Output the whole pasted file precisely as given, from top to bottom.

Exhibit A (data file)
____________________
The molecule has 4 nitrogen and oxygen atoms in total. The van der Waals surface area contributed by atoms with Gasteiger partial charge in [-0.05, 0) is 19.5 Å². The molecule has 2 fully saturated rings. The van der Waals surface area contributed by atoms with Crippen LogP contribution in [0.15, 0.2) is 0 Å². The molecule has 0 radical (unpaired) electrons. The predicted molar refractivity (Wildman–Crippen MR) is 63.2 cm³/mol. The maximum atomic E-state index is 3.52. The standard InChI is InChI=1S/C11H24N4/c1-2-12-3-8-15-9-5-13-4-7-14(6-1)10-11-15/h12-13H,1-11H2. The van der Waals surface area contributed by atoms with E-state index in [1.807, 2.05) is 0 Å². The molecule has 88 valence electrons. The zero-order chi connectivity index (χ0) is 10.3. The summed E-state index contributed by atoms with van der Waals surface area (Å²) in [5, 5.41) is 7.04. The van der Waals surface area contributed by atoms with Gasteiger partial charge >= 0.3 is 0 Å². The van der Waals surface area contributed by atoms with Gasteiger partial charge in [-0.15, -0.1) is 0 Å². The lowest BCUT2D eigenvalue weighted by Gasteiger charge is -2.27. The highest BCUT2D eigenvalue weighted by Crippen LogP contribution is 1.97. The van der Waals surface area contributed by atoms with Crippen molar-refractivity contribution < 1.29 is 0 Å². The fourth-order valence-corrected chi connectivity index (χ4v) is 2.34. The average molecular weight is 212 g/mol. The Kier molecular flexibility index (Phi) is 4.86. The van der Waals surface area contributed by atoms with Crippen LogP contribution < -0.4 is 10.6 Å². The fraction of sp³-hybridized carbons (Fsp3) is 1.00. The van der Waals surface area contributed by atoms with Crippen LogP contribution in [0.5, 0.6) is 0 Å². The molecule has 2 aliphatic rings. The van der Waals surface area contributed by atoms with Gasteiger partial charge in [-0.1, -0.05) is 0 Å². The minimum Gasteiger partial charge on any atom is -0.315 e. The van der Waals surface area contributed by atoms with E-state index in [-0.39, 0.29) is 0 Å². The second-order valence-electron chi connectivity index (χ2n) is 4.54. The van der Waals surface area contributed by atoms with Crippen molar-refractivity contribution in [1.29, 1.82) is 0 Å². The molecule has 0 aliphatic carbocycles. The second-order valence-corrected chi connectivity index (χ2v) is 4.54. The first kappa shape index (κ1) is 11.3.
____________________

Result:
The molecule has 4 nitrogen and oxygen atoms in total. The van der Waals surface area contributed by atoms with Gasteiger partial charge in [-0.05, 0) is 19.5 Å². The molecule has 2 fully saturated rings. The van der Waals surface area contributed by atoms with Crippen LogP contribution in [0.15, 0.2) is 0 Å². The molecule has 0 radical (unpaired) electrons. The predicted molar refractivity (Wildman–Crippen MR) is 63.2 cm³/mol. The maximum atomic E-state index is 3.52. The standard InChI is InChI=1S/C11H24N4/c1-2-12-3-8-15-9-5-13-4-7-14(6-1)10-11-15/h12-13H,1-11H2. The van der Waals surface area contributed by atoms with E-state index in [1.807, 2.05) is 0 Å². The molecule has 88 valence electrons. The zero-order chi connectivity index (χ0) is 10.3. The summed E-state index contributed by atoms with van der Waals surface area (Å²) in [5, 5.41) is 7.04. The van der Waals surface area contributed by atoms with Gasteiger partial charge >= 0.3 is 0 Å². The van der Waals surface area contributed by atoms with Gasteiger partial charge in [-0.15, -0.1) is 0 Å². The lowest BCUT2D eigenvalue weighted by Gasteiger charge is -2.27. The highest BCUT2D eigenvalue weighted by Crippen LogP contribution is 1.97. The van der Waals surface area contributed by atoms with Crippen molar-refractivity contribution < 1.29 is 0 Å². The fourth-order valence-corrected chi connectivity index (χ4v) is 2.34. The average molecular weight is 212 g/mol. The Kier molecular flexibility index (Phi) is 4.86. The van der Waals surface area contributed by atoms with Crippen LogP contribution < -0.4 is 10.6 Å². The fraction of sp³-hybridized carbons (Fsp3) is 1.00. The van der Waals surface area contributed by atoms with Crippen LogP contribution in [0.5, 0.6) is 0 Å². The molecule has 2 aliphatic rings. The van der Waals surface area contributed by atoms with Gasteiger partial charge in [-0.1, -0.05) is 0 Å². The minimum Gasteiger partial charge on any atom is -0.315 e. The van der Waals surface area contributed by atoms with E-state index in [-0.39, 0.29) is 0 Å². The second-order valence-electron chi connectivity index (χ2n) is 4.54. The van der Waals surface area contributed by atoms with Crippen molar-refractivity contribution in [1.29, 1.82) is 0 Å². The molecule has 0 aliphatic carbocycles. The second-order valence-corrected chi connectivity index (χ2v) is 4.54. The first kappa shape index (κ1) is 11.3.